Joe Santoro: Giants should deal Sanchez while his name’s hot
Sierra Nevada Media Group
Only 14 shopping days remain for the San Francisco Giants to prove to their loyal fans they are serious about getting to the National League playoffs. The Giants, as usual, need our help. So we have a suggestion. The Giants should trade Jonathan Sanchez before he throws another pitch. Trade a pitcher just coming off a no-hitter? Are we crazy? Well, yes, but thatand#8217;s another Fodder for another Friday. Sanchez, a guy the Giants didnand#8217;t even want in their starting rotation 10 days ago, will never be hotter than he is right now. Yes, of course, the Giants would rather deal Randy Johnson than a young left-hander who just tossed a no-hitter. But you canand#8217;t get a Matt Holliday or an Adam Dunn by offering the 2009 version of Randy Johnson.
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The Nevada Wolf Pack and all of Northern Nevada lost a cherished member of its extended family this week with the passing of former punter Pat Brady. Brady was one of the classiest gentlemen youand#8217;d ever want to meet. I had the good fortune to ask him about his NCAA-record 99-yard punt against Loyola Marymount in 1950 a couple times and each time the humble Brady would just say, and#8220;I got a good roll.and#8221; Brady, who was also the Wolf Packand#8217;s quarterback, quick-kicked the ball on third down on his famous goal line-to-goal line punt. A 99-yard punt today would earn you an ESPY and an evening of sitting next to Justin Timberlake. In 1950, all it got for Brady was a pat on the back. It was the highlight of the Packand#8217;s 1-9 season in 1950 (the Pack even lost to Loyola, 34-7, that day) and the school dropped football the following year, forcing Brady to transfer to Bradley for his senior year.
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The Utah Jazz are supposedly thinking about taking out a bank loan so they can match the Portland Trail Blazersand#8217; offer to Paul Millsap. Paul Millsap? The immortal Paul Millsap? Really? Granted, Millsap is a solid player. His battles against the Wolf Pack earlier this decade for Louisiana Tech were memorable. But is it worth it to go into financial jeopardy to sign a guy who has never even started as many as 40 games a year, averaged 15 points or 10 boards? The Jazz need to pull out an old media guide and check out Karl Maloneand#8217;s numbers to see what a premier power forward is supposed to look like.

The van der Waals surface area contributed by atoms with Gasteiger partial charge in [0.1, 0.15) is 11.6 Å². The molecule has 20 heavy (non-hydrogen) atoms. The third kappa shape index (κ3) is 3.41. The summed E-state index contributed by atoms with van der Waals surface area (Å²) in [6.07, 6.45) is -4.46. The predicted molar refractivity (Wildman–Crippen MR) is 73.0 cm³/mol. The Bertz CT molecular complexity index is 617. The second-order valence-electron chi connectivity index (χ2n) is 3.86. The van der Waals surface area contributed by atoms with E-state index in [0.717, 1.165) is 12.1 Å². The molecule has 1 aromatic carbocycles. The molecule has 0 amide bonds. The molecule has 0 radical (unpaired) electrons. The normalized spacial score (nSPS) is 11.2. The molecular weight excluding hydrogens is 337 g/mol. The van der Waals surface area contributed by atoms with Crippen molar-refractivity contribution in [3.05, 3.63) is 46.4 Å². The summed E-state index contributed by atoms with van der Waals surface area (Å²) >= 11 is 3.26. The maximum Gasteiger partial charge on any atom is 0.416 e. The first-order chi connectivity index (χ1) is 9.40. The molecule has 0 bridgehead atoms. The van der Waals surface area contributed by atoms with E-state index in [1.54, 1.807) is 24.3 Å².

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Who cares if the Indianapolis Colts sell advertising space on their practice jerseys? They can turn their entire team into a NASCAR pit crew, dress them in uniforms with a different ad every two inches and it wouldnand#8217;t matter. Whatand#8217;s the big deal? Their quarterback, Peyton Manning, is already a walking billboard. You canand#8217;t turn on the TV without seeing him selling this or that. In case you havenand#8217;t heard, sports is all about making a dollar. Itand#8217;s the reason why you have to spend $29 to sit in a box seat at a Triple-A baseball game in Reno. We just have one question. Who, exactly, is going to see those ads on the practice jerseys?
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Florida football coach Urban Meyer had to tell the world for the 100th time this week that he is not interested in becoming the next coach at Notre Dame. Of course, nobody believes him. The minute Charlie Weis is fired and#8212; it should happen about 12 hours after the Wolf Pack beats them on Sept. 5, by the way and#8212; Meyer will be on a plane to Indiana in the middle of the night. Notre Dame, despite all of its troubles the last few years, is still one of the greatest coaching jobs in all of sports. All they need is a good coach.
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Tom Watson taking the early lead at the British Open on Thursday is a nice story. Hey, anytime a 59-year-old can get out of bed without spraining an ankle, itand#8217;s a nice story. But letand#8217;s not lose perspective here. Taking the early lead in a golf tournament is sort of like leading 1-0 after two innings in a baseball game, 29-28 after one quarter in a NBA game and 1-0 after one period in a hockey game. Relax.
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A couple of bratwurst eaters in Wisconsin have come up with the idea of selling jerseys with the name Judas and the No. 4 on the back. It seems they believe former Green Bay Packers quarterback Brett Favre should be likened to the apostle Judas who, according to the bible, betrayed Jesus. There is only one problem with their premise. It was the Packers who betrayed Favre, not the other way around. Didnand#8217;t the Packers tell Favre to stay retired last summer when he wanted to return to the team? Hey, why let the facts get in the way of a good T-shirt. Favre, though, should feel flattered. Itand#8217;s not everyone who gets his first name on the back of his jersey. The bratwurst eaters could have put and#8220;Iscariotand#8221; on the back. And shouldnand#8217;t they have put roman numeral IIII instead of 4? When Peyton Manning betrays the Colts, a couple of Indy guys could slap a cell phone ad on their Judas jersey.
and#8212; Joe Santoro writes a weekly column for the Sierra Nevada Media Group.
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